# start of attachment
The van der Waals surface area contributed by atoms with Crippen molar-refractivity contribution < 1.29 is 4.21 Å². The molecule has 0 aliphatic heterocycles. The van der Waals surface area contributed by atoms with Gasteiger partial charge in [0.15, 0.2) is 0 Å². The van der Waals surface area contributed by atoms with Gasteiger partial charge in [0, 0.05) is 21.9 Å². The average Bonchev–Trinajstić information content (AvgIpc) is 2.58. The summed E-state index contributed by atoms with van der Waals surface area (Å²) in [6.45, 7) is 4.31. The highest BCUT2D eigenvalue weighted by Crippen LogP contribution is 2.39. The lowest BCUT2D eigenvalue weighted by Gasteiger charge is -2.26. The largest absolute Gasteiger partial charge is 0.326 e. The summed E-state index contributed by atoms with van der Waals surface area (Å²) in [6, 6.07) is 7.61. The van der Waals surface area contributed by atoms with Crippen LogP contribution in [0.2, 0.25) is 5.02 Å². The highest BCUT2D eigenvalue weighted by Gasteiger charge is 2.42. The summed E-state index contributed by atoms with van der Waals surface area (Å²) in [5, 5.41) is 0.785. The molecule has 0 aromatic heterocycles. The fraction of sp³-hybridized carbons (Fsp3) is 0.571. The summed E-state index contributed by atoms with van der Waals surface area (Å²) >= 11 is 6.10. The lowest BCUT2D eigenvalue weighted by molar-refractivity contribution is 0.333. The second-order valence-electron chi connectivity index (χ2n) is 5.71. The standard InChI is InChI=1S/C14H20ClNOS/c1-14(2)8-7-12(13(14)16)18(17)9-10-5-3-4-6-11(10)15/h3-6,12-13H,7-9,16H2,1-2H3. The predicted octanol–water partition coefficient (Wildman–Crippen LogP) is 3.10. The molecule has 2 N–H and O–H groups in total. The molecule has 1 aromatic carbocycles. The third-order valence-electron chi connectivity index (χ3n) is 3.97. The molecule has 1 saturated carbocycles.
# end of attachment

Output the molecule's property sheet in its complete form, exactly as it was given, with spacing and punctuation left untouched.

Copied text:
The van der Waals surface area contributed by atoms with Crippen molar-refractivity contribution < 1.29 is 4.21 Å². The molecule has 0 aliphatic heterocycles. The van der Waals surface area contributed by atoms with Gasteiger partial charge in [0.15, 0.2) is 0 Å². The van der Waals surface area contributed by atoms with Gasteiger partial charge in [0, 0.05) is 21.9 Å². The average Bonchev–Trinajstić information content (AvgIpc) is 2.58. The summed E-state index contributed by atoms with van der Waals surface area (Å²) in [6.45, 7) is 4.31. The highest BCUT2D eigenvalue weighted by Crippen LogP contribution is 2.39. The lowest BCUT2D eigenvalue weighted by Gasteiger charge is -2.26. The largest absolute Gasteiger partial charge is 0.326 e. The summed E-state index contributed by atoms with van der Waals surface area (Å²) in [6, 6.07) is 7.61. The van der Waals surface area contributed by atoms with Crippen LogP contribution in [0.2, 0.25) is 5.02 Å². The highest BCUT2D eigenvalue weighted by Gasteiger charge is 2.42. The summed E-state index contributed by atoms with van der Waals surface area (Å²) in [5, 5.41) is 0.785. The molecule has 0 aromatic heterocycles. The fraction of sp³-hybridized carbons (Fsp3) is 0.571. The summed E-state index contributed by atoms with van der Waals surface area (Å²) >= 11 is 6.10. The lowest BCUT2D eigenvalue weighted by molar-refractivity contribution is 0.333. The second-order valence-electron chi connectivity index (χ2n) is 5.71. The standard InChI is InChI=1S/C14H20ClNOS/c1-14(2)8-7-12(13(14)16)18(17)9-10-5-3-4-6-11(10)15/h3-6,12-13H,7-9,16H2,1-2H3. The predicted octanol–water partition coefficient (Wildman–Crippen LogP) is 3.10. The molecule has 2 N–H and O–H groups in total. The molecule has 1 aromatic carbocycles. The third-order valence-electron chi connectivity index (χ3n) is 3.97. The molecule has 1 saturated carbocycles.